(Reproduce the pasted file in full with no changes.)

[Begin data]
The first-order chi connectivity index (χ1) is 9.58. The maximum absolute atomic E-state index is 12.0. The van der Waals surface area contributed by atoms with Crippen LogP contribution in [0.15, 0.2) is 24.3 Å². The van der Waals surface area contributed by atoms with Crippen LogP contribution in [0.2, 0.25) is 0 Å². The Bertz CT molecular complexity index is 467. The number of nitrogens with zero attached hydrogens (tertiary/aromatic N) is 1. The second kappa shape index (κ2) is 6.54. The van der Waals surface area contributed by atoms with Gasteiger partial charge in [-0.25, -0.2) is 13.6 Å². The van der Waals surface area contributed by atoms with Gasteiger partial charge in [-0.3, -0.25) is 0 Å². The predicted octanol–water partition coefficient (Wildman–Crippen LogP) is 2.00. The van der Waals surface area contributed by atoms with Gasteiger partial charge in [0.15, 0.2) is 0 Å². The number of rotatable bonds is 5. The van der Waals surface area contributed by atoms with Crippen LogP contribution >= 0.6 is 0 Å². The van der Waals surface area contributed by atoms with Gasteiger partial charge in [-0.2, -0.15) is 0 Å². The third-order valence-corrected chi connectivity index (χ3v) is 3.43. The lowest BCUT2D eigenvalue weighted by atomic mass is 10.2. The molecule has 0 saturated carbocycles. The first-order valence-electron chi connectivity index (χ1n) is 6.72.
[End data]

The first-order chi connectivity index (χ1) is 9.58. The maximum absolute atomic E-state index is 12.0. The van der Waals surface area contributed by atoms with Crippen LogP contribution in [0.15, 0.2) is 24.3 Å². The van der Waals surface area contributed by atoms with Crippen LogP contribution in [0.2, 0.25) is 0 Å². The Bertz CT molecular complexity index is 467. The number of nitrogens with zero attached hydrogens (tertiary/aromatic N) is 1. The second kappa shape index (κ2) is 6.54. The van der Waals surface area contributed by atoms with Gasteiger partial charge in [-0.25, -0.2) is 13.6 Å². The van der Waals surface area contributed by atoms with Gasteiger partial charge in [-0.3, -0.25) is 0 Å². The predicted octanol–water partition coefficient (Wildman–Crippen LogP) is 2.00. The van der Waals surface area contributed by atoms with Gasteiger partial charge in [0.15, 0.2) is 0 Å². The number of rotatable bonds is 5. The van der Waals surface area contributed by atoms with Crippen LogP contribution >= 0.6 is 0 Å². The van der Waals surface area contributed by atoms with Gasteiger partial charge in [-0.2, -0.15) is 0 Å². The third-order valence-corrected chi connectivity index (χ3v) is 3.43. The lowest BCUT2D eigenvalue weighted by atomic mass is 10.2. The molecule has 0 saturated carbocycles. The first-order valence-electron chi connectivity index (χ1n) is 6.72.